The main church in our parish has many, beautiful, stained-glass windows, depicting various scenes from the Bible from the Annunciation of Jesus’s conception to His Resurrection and almost every important event in between. There are windows around the altar bearing the images of several saints. If you know anything about St. Francis and the history of the Church, you know how important these types of additions to the church building can be.
At our main parish church, we have these beautiful windows that, when the sun shines through them, bring us right into the stories they tell. They are awe-inspiring. But on Monday night, as I sat next to Ken at a Lenten penance service, I noticed something about those windows. When there is no light shining through them, they are nothing more than dark, meaningless, colorless shapes. They portray nothing more than interwoven shapes with no faces, no detailed landscapes, no recognizable places or people. And that got me thinking…
Is that what I look like when I’m not letting God’s light shine through? Am I nothing more than a dark, meaningless, colorless person? Are my features nothing more than blank, unrecognizable spaces? When I’m letting my fears, my hopelessness, or my despair run my life, do I look like an inanimate, two- dimensional being?
And doesn’t it go even deeper than my personal physical appearance? Jesus told us, “You are the light of the world. A city set on a mountain cannot be hidden. Nor do they light a lamp and then put it under a bushel basket; it is set on a lampstand, where it gives light to all in the house” (Matthew 5:14-15). We aren’t meant to block the light, to walk around in the throes of gloom and despair. We are meant to be a people of joy! We are meant to share our time and our talents, to serve others, to live a joy-filled life. Sure, there will be bad times, and times when we don’t feel like smiling or serving others. Even the day must succumb to the night.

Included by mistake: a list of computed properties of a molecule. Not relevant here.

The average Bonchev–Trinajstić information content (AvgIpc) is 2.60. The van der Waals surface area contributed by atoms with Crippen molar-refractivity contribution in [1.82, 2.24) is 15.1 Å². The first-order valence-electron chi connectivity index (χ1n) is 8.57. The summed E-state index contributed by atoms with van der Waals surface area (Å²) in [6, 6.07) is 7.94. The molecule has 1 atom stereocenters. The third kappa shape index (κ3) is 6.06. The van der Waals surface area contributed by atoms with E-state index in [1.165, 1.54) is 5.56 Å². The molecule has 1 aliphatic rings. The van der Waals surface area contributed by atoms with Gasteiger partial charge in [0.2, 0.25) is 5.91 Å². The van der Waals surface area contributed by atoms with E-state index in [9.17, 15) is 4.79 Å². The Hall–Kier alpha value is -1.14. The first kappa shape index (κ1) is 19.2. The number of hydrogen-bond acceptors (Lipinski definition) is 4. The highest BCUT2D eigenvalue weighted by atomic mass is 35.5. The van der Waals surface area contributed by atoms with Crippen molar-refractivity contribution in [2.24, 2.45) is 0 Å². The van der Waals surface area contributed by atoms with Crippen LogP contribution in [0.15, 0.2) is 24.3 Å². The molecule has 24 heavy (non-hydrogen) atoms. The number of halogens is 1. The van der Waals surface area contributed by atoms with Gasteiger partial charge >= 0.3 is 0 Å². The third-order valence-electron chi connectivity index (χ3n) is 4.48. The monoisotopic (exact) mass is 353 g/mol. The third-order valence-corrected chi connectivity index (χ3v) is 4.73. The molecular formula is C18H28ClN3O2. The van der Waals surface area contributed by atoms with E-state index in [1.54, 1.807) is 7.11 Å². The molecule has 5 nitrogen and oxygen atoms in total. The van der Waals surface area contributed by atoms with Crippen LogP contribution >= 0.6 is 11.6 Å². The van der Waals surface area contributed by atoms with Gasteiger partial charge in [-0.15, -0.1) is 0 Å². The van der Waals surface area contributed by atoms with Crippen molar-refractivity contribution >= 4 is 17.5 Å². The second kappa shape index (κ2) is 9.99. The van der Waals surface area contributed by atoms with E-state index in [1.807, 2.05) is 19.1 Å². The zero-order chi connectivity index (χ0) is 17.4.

But remember that there is always a dawn, a chance for the sun to shine (yes, I know there hasn’t been much sun along the East Coast in weeks), but all gloom and despair and darkness will subside. Somehow, even in our darkest times, we must reach down deep inside and lift off the bushel basket. And isn’t that what we should all be working toward during Lent, as we move from the desert, into the night’s garden, through the Crucifixion, and to the radiance of the Resurrection? Like those windows that shine brilliantly with the sun, revealing exquisite details and bringing to life the stories of Christ, we, too, are meant to shine with the glory of God. “Just so, your light must shine before others, that they may see your good deeds and glorify your heavenly Father” (Matthew 5:16).
Did you hear Amy’s guest appearance on Danielle Bean’s Girlfriends Podcast? Check it out!
Are you looking for a new way to meditate on the Stations of the Cross this Lent? If so, check out the newly revised edition of Stations of the Cross Meditations for Moms. You can download the ebook version today!
What I was writing about this time last year: Becoming the Learners
Amy Schisler is an award winning author of both children’s books and sweet, faith-filled romance novels for readers of all ages. She lives with her husband and three daughters on the Eastern Shore of Maryland. Her books, Picture Me, Whispering Vines, and Island of Miracles are all recipients of Illumination Awards, placing them among the top inspirational fiction books of 2015, 2016, and 2017. Whispering Vines was awarded the 2017 LYRA Award for the best romance of 2016. Island of Miracles has outsold all of Amy’s other books worldwide and ranked as high as 600 on Amazon. Her latest children’s book, The Greatest Gift, is now available; and her novel, Summer’s Squall, can be found online and in stores.
Amy’s books: Crabbing With Granddad (2013), A Place to Call Home (2014), Picture Me (2015), Whispering Vines (2016), Island of Miracles (2017), Stations of the Cross Meditations for Moms (2017), The Greatest Gift (2017), Summer’s Squall (2017)